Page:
Parenting A Child With Additional Needs – It Is Well With My Soul

I heard an old hymn rearranged in a new way recently, and it deeply touched me.  The words so powerful, so amazing, impacted me in a new way.  The song had been introduced with the harrowing story of the songwriter, Horatio Spafford, and how against all the odds he was able to write such amazing words.  His children dead, his finances in ruin, separated by a long ocean journey from his grieving wife, he faced much more than any of us will ever face, and yet he was able to pen the words “It is well with my soul”.

The harrowing but faith filled story of Horatio Spafford can be found here:

I really sensed God minister to me as I sang the words of this old hymn (see the words at the end of this blog post).  I felt him healing something in me, something that needed to be mended, to be dealt with, to be redeemed.  Parenting a child with additional needs is hard, it is often full of joy too, but there are days when hope seems a long way away.  Days when we just don’t know what today will bring, let alone any future beyond that.  Days when, like Horatio Spafford, everything seems to have been torn away or lies in ruins.

It was James’ 16th birthday recently, an important milestone for most teenagers, although for James and for us, although we marked the day and celebrated it with and for him, it seemed a hollow celebration.  James has had a very tough year, during which he had been diagnosed with epilepsy to add to the autism and learning disability diagnoses he has always had.  He has developed an anxiety issue around going out of the house, so hasn’t been at school since July last year, or out of the house at all (except a couple of steps) since December.  His limited development has regressed over the year.  Another birthday arriving just seemed like another confirmation of the struggles James faces, and that we face with him together.  Struggles that can sometimes weigh ever so heavily.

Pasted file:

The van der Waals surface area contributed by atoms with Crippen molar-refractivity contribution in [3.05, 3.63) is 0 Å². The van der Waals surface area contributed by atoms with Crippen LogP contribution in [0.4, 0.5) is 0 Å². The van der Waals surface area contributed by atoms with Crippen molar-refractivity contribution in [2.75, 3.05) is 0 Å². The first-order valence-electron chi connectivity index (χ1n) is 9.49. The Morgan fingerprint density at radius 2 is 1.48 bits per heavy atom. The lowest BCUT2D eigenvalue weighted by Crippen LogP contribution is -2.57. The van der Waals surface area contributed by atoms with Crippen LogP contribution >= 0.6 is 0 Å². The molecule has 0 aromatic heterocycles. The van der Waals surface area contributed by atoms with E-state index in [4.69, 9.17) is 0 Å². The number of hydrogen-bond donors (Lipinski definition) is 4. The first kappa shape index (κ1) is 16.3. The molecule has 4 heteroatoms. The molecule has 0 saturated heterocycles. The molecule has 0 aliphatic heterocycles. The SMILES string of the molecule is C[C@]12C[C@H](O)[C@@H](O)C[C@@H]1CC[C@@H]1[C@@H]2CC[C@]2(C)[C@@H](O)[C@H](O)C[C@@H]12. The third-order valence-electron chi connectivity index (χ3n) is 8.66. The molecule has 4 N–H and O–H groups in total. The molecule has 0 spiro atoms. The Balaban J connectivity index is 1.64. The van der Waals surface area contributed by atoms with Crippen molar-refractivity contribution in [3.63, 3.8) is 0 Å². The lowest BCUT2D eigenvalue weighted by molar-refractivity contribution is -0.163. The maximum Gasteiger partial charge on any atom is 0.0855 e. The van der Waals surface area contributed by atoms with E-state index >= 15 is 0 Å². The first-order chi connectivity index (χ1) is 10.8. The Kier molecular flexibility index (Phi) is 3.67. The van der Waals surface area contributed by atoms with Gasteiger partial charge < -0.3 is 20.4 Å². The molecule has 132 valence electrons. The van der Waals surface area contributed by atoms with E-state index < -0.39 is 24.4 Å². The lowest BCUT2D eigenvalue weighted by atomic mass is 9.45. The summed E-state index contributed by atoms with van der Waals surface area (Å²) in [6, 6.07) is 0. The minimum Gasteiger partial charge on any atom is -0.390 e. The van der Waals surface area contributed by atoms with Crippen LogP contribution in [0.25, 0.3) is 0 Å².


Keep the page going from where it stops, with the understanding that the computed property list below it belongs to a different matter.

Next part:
So, as I heard Spaffords story, and started to sing the words of his hymn, there was a lot weighing on my soul.  But as I joined in singing those amazing, affirming, words with the other wonderful saints in the room, something happened in me.  The words were like a balm to my soul, they broke through the pain and the worry and showed me afresh the love that Jesus has for me, for James, for each of us.  Whatever may come, whatever the future might hold, his love remains with us.

I am reminded of the words of Psalm 42 “As the deer pants for streams of water, so my soul pants for you, my God.  My soul thirsts for God, for the living God.  When can I go and meet with God?  My tears have been my food day and night, while people say to me all day long, ‘Where is your God?’  These things I remember as I pour out my soul: how I used to go to the house of God under the protection of the Mighty One with shouts of joy and praise among the festive throng. Why, my soul, are you downcast?  Why so disturbed within me?

Put your hope in God, for I will yet praise him, my Saviour and my God.  My soul is downcast within me; therefore I will remember you from the land of the Jordan, the heights of Hermon — from Mount Mizar.  Deep calls to deep in the roar of your waterfalls; all your waves and breakers have swept over me.  By day the Lord directs his love, at night his song is with me — a prayer to the God of my life.

I say to God my Rock, ‘Why have you forgotten me?  Why must I go about mourning, oppressed by the enemy?’  My bones suffer mortal agony as my foes taunt me, saying to me all day long, ‘Where is your God?’  Why, my soul, are you downcast?  Why so disturbed within me?  Put your hope in God, for I will yet praise him, my Saviour and my God.”

In singing the wonderfully moving words of Spafford’s hymn, and in reading the deeply challenging words of this amazing Psalm, then with the Psalmist I can say “Put your hope in God, for I will yet praise him, my Saviour and my God.” and I can singIt is well, it is well, with my soul.”